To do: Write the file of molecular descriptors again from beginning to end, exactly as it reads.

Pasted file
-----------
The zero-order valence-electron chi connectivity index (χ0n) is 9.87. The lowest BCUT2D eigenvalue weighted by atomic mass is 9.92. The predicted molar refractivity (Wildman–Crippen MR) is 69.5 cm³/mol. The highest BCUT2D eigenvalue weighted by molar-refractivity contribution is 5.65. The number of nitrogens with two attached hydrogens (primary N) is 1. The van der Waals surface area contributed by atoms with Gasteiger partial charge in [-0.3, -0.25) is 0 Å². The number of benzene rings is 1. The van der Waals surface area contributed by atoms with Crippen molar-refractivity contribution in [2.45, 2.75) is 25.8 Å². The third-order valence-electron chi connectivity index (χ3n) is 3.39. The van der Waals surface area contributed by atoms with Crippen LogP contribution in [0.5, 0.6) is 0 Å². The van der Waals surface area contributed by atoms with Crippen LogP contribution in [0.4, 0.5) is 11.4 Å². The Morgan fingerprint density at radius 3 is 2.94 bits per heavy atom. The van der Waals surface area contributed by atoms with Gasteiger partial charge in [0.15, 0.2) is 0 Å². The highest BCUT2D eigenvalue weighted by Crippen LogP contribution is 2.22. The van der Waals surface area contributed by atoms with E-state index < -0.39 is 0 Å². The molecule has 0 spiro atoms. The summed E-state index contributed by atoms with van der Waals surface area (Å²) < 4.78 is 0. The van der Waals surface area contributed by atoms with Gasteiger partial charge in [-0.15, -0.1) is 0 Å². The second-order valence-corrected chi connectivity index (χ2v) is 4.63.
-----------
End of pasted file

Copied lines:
The zero-order valence-electron chi connectivity index (χ0n) is 9.87. The lowest BCUT2D eigenvalue weighted by atomic mass is 9.92. The predicted molar refractivity (Wildman–Crippen MR) is 69.5 cm³/mol. The highest BCUT2D eigenvalue weighted by molar-refractivity contribution is 5.65. The number of nitrogens with two attached hydrogens (primary N) is 1. The van der Waals surface area contributed by atoms with Gasteiger partial charge in [-0.3, -0.25) is 0 Å². The number of benzene rings is 1. The van der Waals surface area contributed by atoms with Crippen molar-refractivity contribution in [2.45, 2.75) is 25.8 Å². The third-order valence-electron chi connectivity index (χ3n) is 3.39. The van der Waals surface area contributed by atoms with Crippen LogP contribution in [0.5, 0.6) is 0 Å². The van der Waals surface area contributed by atoms with Crippen LogP contribution in [0.4, 0.5) is 11.4 Å². The Morgan fingerprint density at radius 3 is 2.94 bits per heavy atom. The van der Waals surface area contributed by atoms with Gasteiger partial charge in [0.15, 0.2) is 0 Å². The highest BCUT2D eigenvalue weighted by Crippen LogP contribution is 2.22. The van der Waals surface area contributed by atoms with E-state index < -0.39 is 0 Å². The molecule has 0 spiro atoms. The summed E-state index contributed by atoms with van der Waals surface area (Å²) < 4.78 is 0. The van der Waals surface area contributed by atoms with Gasteiger partial charge in [-0.15, -0.1) is 0 Å². The second-order valence-corrected chi connectivity index (χ2v) is 4.63.